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Article

A Census of the 1993–2016 Complex Mesoscale Eddy Processes in the South China Sea

by 1,2, 1,2,*, 3, 4 and 1,2
1
State Key Laboratory of Resources and Environmental Information System, Institute of Geographic Science and Natural Resources Research, Chinese Academy of Sciences, Beijing 100101, China
2
University of Chinese Academy of Sciences, Beijing 100101, China
3
Department of Earth, Atmospheric, and Geographic Information Sciences, Western Illinois University, Macomb, IL 61455, USA
4
Shandong University of Science and Technology, Qingdao 266000, China
*
Author to whom correspondence should be addressed.
Water 2019, 11(6), 1208; https://doi.org/10.3390/w11061208
Received: 16 March 2019 / Revised: 27 May 2019 / Accepted: 5 June 2019 / Published: 10 June 2019
(This article belongs to the Special Issue Ocean Exchange and Circulation)

Abstract

:
Mesoscale eddy process with at least one splitting and/or merging event can be defined as either a complex process or a simple process. Investigation of the difference between these two categories could provide new insights into how different factors, such as the seabed topography, Kuroshio intrusion, and winds, affect the origin, migration, and decay of the mesoscale eddies. This study compared the characteristics of the complex against the simple eddy processes in the South China Sea (SCS) from 1993 to 2016. We comprehensively analyzed the eddy processes with regards to their characteristic points, trajectories, and networks. The simple and complex processes share many similarities but do show significantly different behaviors. Both the simple and complex processes mainly start from the eastern SCS. However, the complex processes mainly vanish in the western SCS whereas the simple processes disappear almost everywhere across the SCS. The complex processes last longer and migrate more than the simple processes. Lastly, the complex processes mainly move westward within the community. The complex processes can be further categorized into complex anticyclonic and cyclonic eddy processes. Spatially, the splitting and merging events mainly occur in the southwest of Taiwan, northwest of the Luzon Island, and the southeast of Vietnam. Temporally, the merging and splitting events mainly occur in the fall. The interaction among the communities reveals the different migration patterns of the complex anticyclonic and cyclonic eddy processes in the SCS.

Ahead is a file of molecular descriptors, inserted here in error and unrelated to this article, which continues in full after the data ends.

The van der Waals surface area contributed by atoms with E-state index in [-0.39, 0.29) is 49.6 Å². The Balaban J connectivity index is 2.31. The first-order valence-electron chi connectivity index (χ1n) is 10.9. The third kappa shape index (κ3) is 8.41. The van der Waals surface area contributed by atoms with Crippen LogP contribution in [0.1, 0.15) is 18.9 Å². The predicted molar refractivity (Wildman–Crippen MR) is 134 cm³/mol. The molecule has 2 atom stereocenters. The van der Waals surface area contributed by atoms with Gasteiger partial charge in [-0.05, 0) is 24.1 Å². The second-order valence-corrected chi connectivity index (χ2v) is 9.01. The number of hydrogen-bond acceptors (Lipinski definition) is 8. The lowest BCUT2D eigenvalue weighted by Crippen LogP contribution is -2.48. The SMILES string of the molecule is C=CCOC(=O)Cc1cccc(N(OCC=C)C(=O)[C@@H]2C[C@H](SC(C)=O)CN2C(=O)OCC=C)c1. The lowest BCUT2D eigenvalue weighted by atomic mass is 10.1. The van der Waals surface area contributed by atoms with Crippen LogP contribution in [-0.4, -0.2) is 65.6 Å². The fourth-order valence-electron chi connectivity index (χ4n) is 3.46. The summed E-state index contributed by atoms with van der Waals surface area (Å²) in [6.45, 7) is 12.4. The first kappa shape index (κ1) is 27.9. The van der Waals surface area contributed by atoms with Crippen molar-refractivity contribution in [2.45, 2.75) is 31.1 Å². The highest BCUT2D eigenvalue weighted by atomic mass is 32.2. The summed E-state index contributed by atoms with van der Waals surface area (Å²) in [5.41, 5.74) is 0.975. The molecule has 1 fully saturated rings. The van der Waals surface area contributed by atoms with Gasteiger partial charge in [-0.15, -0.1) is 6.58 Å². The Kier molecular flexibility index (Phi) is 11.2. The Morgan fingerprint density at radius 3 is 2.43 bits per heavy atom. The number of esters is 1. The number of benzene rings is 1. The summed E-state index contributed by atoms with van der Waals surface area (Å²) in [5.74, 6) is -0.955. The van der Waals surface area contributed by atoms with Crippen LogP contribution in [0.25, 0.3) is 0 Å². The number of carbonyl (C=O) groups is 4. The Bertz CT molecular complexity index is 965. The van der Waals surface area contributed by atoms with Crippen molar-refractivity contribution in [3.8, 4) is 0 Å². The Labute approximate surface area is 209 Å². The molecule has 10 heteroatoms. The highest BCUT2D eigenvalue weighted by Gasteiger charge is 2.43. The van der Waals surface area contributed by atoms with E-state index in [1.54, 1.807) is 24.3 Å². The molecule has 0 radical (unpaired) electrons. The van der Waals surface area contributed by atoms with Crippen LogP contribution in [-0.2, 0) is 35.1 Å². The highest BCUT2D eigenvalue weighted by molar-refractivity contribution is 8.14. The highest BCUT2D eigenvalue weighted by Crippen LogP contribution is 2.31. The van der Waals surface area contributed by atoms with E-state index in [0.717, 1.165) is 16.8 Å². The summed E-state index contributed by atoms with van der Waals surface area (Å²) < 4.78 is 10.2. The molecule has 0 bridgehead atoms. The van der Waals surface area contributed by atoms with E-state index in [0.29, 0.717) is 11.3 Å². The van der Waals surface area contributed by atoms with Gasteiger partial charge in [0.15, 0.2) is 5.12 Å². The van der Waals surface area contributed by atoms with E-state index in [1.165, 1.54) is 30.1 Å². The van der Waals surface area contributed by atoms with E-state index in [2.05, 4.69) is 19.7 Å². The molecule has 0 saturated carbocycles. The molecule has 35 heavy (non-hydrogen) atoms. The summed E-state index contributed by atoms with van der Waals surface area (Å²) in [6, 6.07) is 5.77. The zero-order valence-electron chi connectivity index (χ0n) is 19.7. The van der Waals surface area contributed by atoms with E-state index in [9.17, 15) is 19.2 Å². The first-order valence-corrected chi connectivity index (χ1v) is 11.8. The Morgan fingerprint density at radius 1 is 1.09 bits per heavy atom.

1. Introduction

Mesoscale eddies are a common dynamic phenomenon in the ocean, which is constantly moving around and changing with respect to their geometric and thematic characteristics. Previous studies have shown that mesoscale eddies migration facilitates transport and exchange of energy and substance in the oceans, and thus plays a significant role in the marine ecosystem, atmospheric environment, and surface ocean circulation [1,2,3,4,5]. Mesoscale eddies even show their effects on the migration and biogeochemical processes of the deep-ocean biological communities [3,4,5]. The heat exchange between the eddies and the atmosphere also affects the local wind field, clouds, and precipitation [6].
Many studies have been done on mesoscale eddies in different sea areas (such as the Pacific Ocean, the Indian Ocean, the Mediterranean Sea, Peru, etc.) to develop methods for identifying and tracking eddies [7,8,9], to examine eddies statistical characteristics [10,11,12,13,14,15] and the driving mechanisms behind them [16,17,18,19], and to study the influences of eddies on current circulation [2,20,21], oceanic ecology, and biogeochemical processes [5,22]. As in other waters, mesoscale eddies are also very common and active in the South China Sea (SCS), which is a marginal sea of the Pacific Ocean and also the largest semi-enclosed sea in the tropics. Different methods and multiple-source data sets have been used to examine the eddies in the SCS. For example, Yang et al. [23] and Yuan et al. [24] discovered a seasonal cyclonic (CE) and an anticyclonic eddy (AE) in the northern SCS from the climatological Levitus data and satellite altimeter data. From the Argo float data, Chow et al. [25] found perennial cold eddies in the south of the Dongsha Islands, mainly in winter or spring. Observational studies in the east of Vietnam [26] show that during the summer monsoon season, more anticyclonic eddies are found in the southern SCS whereas more cyclonic eddies are found in the northern SCS. Chen et al. [27] used in situ hydrographic data, 375 Argo profiles, and sea level anomaly (SLA) data to find relatively large current heat exchange both along the parallel and the meridian directions. Polar eddy current heat transfer was found in summer in the east of Vietnam. In the west of Luzon Island, polar heat exchange was found in winter. In the western Luzon Strait, a large equatorial heat transfer was found in winter.